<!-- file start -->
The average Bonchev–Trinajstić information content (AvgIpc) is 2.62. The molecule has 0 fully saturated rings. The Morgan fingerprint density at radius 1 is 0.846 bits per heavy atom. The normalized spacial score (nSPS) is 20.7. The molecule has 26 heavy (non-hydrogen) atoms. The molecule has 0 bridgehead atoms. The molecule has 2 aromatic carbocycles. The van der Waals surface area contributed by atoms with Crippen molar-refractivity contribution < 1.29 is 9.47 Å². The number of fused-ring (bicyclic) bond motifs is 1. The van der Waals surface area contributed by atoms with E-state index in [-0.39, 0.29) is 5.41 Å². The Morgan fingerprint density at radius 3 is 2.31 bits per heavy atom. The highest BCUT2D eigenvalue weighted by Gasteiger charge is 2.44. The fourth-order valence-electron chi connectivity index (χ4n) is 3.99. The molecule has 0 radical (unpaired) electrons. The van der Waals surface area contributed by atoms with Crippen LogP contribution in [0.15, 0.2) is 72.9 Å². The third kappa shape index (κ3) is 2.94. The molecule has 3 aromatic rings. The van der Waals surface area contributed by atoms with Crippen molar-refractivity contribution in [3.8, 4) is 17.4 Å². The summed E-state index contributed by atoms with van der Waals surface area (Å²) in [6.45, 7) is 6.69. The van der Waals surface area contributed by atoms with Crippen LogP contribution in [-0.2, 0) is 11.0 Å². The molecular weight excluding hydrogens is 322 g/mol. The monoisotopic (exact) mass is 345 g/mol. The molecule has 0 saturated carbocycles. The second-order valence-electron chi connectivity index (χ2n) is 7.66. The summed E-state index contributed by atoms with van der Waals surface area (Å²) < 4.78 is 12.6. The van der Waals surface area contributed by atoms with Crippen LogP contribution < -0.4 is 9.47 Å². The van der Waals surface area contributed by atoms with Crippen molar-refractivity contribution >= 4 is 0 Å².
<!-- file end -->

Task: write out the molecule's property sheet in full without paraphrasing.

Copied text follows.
The average Bonchev–Trinajstić information content (AvgIpc) is 2.62. The molecule has 0 fully saturated rings. The Morgan fingerprint density at radius 1 is 0.846 bits per heavy atom. The normalized spacial score (nSPS) is 20.7. The molecule has 26 heavy (non-hydrogen) atoms. The molecule has 0 bridgehead atoms. The molecule has 2 aromatic carbocycles. The van der Waals surface area contributed by atoms with Crippen molar-refractivity contribution < 1.29 is 9.47 Å². The number of fused-ring (bicyclic) bond motifs is 1. The van der Waals surface area contributed by atoms with E-state index in [-0.39, 0.29) is 5.41 Å². The Morgan fingerprint density at radius 3 is 2.31 bits per heavy atom. The highest BCUT2D eigenvalue weighted by Gasteiger charge is 2.44. The fourth-order valence-electron chi connectivity index (χ4n) is 3.99. The molecule has 0 radical (unpaired) electrons. The van der Waals surface area contributed by atoms with Crippen LogP contribution in [0.15, 0.2) is 72.9 Å². The third kappa shape index (κ3) is 2.94. The molecule has 3 aromatic rings. The van der Waals surface area contributed by atoms with Crippen molar-refractivity contribution in [3.8, 4) is 17.4 Å². The summed E-state index contributed by atoms with van der Waals surface area (Å²) in [6.45, 7) is 6.69. The van der Waals surface area contributed by atoms with Crippen LogP contribution in [-0.2, 0) is 11.0 Å². The molecular weight excluding hydrogens is 322 g/mol. The monoisotopic (exact) mass is 345 g/mol. The molecule has 0 saturated carbocycles. The second-order valence-electron chi connectivity index (χ2n) is 7.66. The summed E-state index contributed by atoms with van der Waals surface area (Å²) < 4.78 is 12.6. The van der Waals surface area contributed by atoms with Crippen LogP contribution < -0.4 is 9.47 Å². The van der Waals surface area contributed by atoms with Crippen molar-refractivity contribution >= 4 is 0 Å².